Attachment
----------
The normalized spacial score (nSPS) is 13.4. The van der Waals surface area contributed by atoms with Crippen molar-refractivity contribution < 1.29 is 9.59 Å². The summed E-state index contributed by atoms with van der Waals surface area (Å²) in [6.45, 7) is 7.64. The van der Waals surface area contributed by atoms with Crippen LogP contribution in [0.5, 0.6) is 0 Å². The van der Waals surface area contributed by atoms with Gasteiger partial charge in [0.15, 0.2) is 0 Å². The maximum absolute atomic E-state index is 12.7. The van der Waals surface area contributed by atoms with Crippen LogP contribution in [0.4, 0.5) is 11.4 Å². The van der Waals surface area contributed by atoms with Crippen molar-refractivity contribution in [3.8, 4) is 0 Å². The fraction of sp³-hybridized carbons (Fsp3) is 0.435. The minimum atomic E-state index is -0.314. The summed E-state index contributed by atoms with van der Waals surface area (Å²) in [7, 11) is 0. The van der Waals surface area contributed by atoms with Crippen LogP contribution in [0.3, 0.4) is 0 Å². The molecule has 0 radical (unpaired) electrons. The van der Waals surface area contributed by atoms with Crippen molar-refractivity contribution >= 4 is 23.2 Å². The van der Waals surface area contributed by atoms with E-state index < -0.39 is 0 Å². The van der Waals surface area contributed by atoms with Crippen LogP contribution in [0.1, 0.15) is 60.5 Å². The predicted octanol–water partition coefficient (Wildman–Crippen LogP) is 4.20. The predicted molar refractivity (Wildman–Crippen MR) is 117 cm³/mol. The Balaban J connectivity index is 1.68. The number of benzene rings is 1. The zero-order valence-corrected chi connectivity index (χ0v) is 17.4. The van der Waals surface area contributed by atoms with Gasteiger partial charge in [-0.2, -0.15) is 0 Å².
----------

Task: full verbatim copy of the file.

The normalized spacial score (nSPS) is 13.4. The van der Waals surface area contributed by atoms with Crippen molar-refractivity contribution < 1.29 is 9.59 Å². The summed E-state index contributed by atoms with van der Waals surface area (Å²) in [6.45, 7) is 7.64. The van der Waals surface area contributed by atoms with Crippen LogP contribution in [0.5, 0.6) is 0 Å². The van der Waals surface area contributed by atoms with Gasteiger partial charge in [0.15, 0.2) is 0 Å². The maximum absolute atomic E-state index is 12.7. The van der Waals surface area contributed by atoms with Crippen LogP contribution in [0.4, 0.5) is 11.4 Å². The van der Waals surface area contributed by atoms with Crippen molar-refractivity contribution in [3.8, 4) is 0 Å². The fraction of sp³-hybridized carbons (Fsp3) is 0.435. The minimum atomic E-state index is -0.314. The summed E-state index contributed by atoms with van der Waals surface area (Å²) in [7, 11) is 0. The van der Waals surface area contributed by atoms with Crippen LogP contribution in [0.3, 0.4) is 0 Å². The molecule has 0 radical (unpaired) electrons. The van der Waals surface area contributed by atoms with Crippen molar-refractivity contribution >= 4 is 23.2 Å². The van der Waals surface area contributed by atoms with E-state index < -0.39 is 0 Å². The van der Waals surface area contributed by atoms with Crippen LogP contribution in [0.1, 0.15) is 60.5 Å². The predicted octanol–water partition coefficient (Wildman–Crippen LogP) is 4.20. The predicted molar refractivity (Wildman–Crippen MR) is 117 cm³/mol. The Balaban J connectivity index is 1.68. The number of benzene rings is 1. The zero-order valence-corrected chi connectivity index (χ0v) is 17.4. The van der Waals surface area contributed by atoms with Gasteiger partial charge in [-0.2, -0.15) is 0 Å².